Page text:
On a highly coveted coastline, there is no doubt, according to the defenders of these villages, that it is a question of making way for new tourist projects. In the Souss-Massa national park, which runs along the coast south of Agadir, there is talk of creating a “Blue Safari” expedition: an 80-kilometer circuit, including a new offer of entertainment and accommodation, which must connect Agadir to seven sites in the park, including Tifnit, Sidi Rbat, Sidi Toual… the very ones that were destroyed. Cost of the project: 1.5 billion dirhams (138 million euros), including 200 million (18.4 million euros) covered by the State, according to an article from Medias24 published in July. A private investor was to be sought before December.

Also near Casablanca

Fifteen new tourist zones are also planned in the metropolis of Greater Agadir, including Imsouane. The village development plan dated February 2022, which Le Monde consulted, provides for the construction of around ten hotels as well as restaurants, sports fields, a swimming pool, a wellness center… This new space of 18 hectares to the north of the commune should not, however, include the old center of Tasblast, which appeared to be an area in need of renovation. Has the plan changed? When contacted, the local authorities – prefecture, region, tourism delegation – did not respond to our requests.

In 2012, a vast project worth one billion euros had already been launched: Taghazout Bay, a high-end seaside resort near Agadir comprising five-star hotels, golf courses, villas and premium residences. “Are we going to clear out the small ones to make room for the big ones?”, worries Hicham Limati, honorary president of the Confederation of Moroccan tourist surfing companies. What makes Imsouane famous is of course the wave – one of the longest in Africa – but also all these small businesses and inns which have allowed this place to be talked about for four decades. . I’m not against law enforcement, but instead of destroying, why not improve and help these people reap the fruits of their labor? »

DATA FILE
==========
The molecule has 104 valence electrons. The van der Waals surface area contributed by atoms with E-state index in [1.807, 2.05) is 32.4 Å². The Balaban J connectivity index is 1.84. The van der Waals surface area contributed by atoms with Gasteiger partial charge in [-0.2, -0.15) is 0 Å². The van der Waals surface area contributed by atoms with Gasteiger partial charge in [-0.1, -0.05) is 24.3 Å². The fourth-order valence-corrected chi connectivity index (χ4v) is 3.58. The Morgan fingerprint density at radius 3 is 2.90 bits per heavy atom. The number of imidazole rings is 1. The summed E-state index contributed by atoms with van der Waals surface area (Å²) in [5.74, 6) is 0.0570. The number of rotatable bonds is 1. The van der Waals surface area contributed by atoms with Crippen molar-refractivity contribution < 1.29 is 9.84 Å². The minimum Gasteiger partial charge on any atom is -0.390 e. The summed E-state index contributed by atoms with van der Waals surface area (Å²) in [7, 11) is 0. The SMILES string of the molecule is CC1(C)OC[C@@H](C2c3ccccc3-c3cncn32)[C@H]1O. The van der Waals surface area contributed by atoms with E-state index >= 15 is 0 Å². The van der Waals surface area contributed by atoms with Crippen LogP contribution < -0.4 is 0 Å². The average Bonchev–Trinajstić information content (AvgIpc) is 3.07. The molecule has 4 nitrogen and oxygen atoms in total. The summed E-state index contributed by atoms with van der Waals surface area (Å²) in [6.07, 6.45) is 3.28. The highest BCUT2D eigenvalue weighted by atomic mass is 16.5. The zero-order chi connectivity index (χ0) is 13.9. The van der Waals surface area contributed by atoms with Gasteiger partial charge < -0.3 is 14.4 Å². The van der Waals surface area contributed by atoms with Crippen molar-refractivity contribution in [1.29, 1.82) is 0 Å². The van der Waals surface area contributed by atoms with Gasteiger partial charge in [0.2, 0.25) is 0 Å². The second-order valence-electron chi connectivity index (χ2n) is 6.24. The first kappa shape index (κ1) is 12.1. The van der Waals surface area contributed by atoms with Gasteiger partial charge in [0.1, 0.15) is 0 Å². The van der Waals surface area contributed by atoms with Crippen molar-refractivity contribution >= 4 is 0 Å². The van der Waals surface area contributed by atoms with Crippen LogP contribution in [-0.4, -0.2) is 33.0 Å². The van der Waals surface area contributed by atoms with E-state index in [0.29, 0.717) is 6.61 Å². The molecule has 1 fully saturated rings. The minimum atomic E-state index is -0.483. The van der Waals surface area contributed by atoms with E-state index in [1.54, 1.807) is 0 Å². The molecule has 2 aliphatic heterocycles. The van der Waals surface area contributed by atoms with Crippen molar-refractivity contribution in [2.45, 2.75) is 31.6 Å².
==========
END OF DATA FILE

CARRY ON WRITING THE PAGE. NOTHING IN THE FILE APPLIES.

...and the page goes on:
The destruction of these coastal villages is a “great loss for our clients looking for a change of scenery, authenticity, contact with the local population,” regrets a travel agency manager in Agadir, speaking on condition of anonymity. No doubt we want to develop new, modern, grandiose products, but there is room for everyone on our shores! Not to mention that this is not the way we are going to align with trends in the sector, geared towards sustainable tourism.” As such, “there is nothing better than these villages for developing ecotourism, around traditional fishing, the village experience and surfing,” adds James MacGregor, Canadian consultant in sustainable tourism, who has carried out several expertise in Souss-Massa. These are the kinds of experiences that 80% of global travelers are looking for today. »

In recent weeks, demolitions have also affected the coast of Casablanca. On January 12, the islet of Sidi Abderrahmane on the corniche, known for housing the tomb of a marabout around whom fortune tellers were established, was evacuated and the illegal constructions destroyed. Four days later, it was the turn of the huts on Dahomey beach in Bouznika, 50 kilometers north of the economic capital of the kingdom, to be razed. The “recovery” of public space also targets street vendors and carts, in a metropolis that aims to be modern and attractive, soon to be in the spotlight during two major football events – the 2025 African Cup of Nations and the 2030 World Cup – but to the detriment of many poor workers who find themselves without a livelihood.